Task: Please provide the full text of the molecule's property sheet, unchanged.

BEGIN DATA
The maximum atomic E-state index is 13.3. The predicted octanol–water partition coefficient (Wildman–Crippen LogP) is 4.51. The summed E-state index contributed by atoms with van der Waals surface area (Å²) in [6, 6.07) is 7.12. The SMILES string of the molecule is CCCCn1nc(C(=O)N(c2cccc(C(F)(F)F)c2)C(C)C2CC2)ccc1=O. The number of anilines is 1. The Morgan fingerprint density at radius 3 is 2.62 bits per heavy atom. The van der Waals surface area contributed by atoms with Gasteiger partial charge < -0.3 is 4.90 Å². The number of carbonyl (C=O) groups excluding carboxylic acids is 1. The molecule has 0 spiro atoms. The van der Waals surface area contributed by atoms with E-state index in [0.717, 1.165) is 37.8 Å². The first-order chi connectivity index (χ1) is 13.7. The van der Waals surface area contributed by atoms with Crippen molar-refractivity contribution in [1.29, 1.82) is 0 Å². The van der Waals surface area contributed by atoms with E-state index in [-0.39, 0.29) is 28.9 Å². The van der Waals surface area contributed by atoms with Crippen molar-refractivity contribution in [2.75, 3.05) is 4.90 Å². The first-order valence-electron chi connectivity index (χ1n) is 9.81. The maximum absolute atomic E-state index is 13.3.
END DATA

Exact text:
The maximum atomic E-state index is 13.3. The predicted octanol–water partition coefficient (Wildman–Crippen LogP) is 4.51. The summed E-state index contributed by atoms with van der Waals surface area (Å²) in [6, 6.07) is 7.12. The SMILES string of the molecule is CCCCn1nc(C(=O)N(c2cccc(C(F)(F)F)c2)C(C)C2CC2)ccc1=O. The number of anilines is 1. The Morgan fingerprint density at radius 3 is 2.62 bits per heavy atom. The van der Waals surface area contributed by atoms with Gasteiger partial charge < -0.3 is 4.90 Å². The number of carbonyl (C=O) groups excluding carboxylic acids is 1. The molecule has 0 spiro atoms. The van der Waals surface area contributed by atoms with E-state index in [0.717, 1.165) is 37.8 Å². The first-order chi connectivity index (χ1) is 13.7. The van der Waals surface area contributed by atoms with Crippen molar-refractivity contribution in [1.29, 1.82) is 0 Å². The van der Waals surface area contributed by atoms with E-state index in [-0.39, 0.29) is 28.9 Å². The van der Waals surface area contributed by atoms with Crippen molar-refractivity contribution in [2.75, 3.05) is 4.90 Å². The first-order valence-electron chi connectivity index (χ1n) is 9.81. The maximum absolute atomic E-state index is 13.3.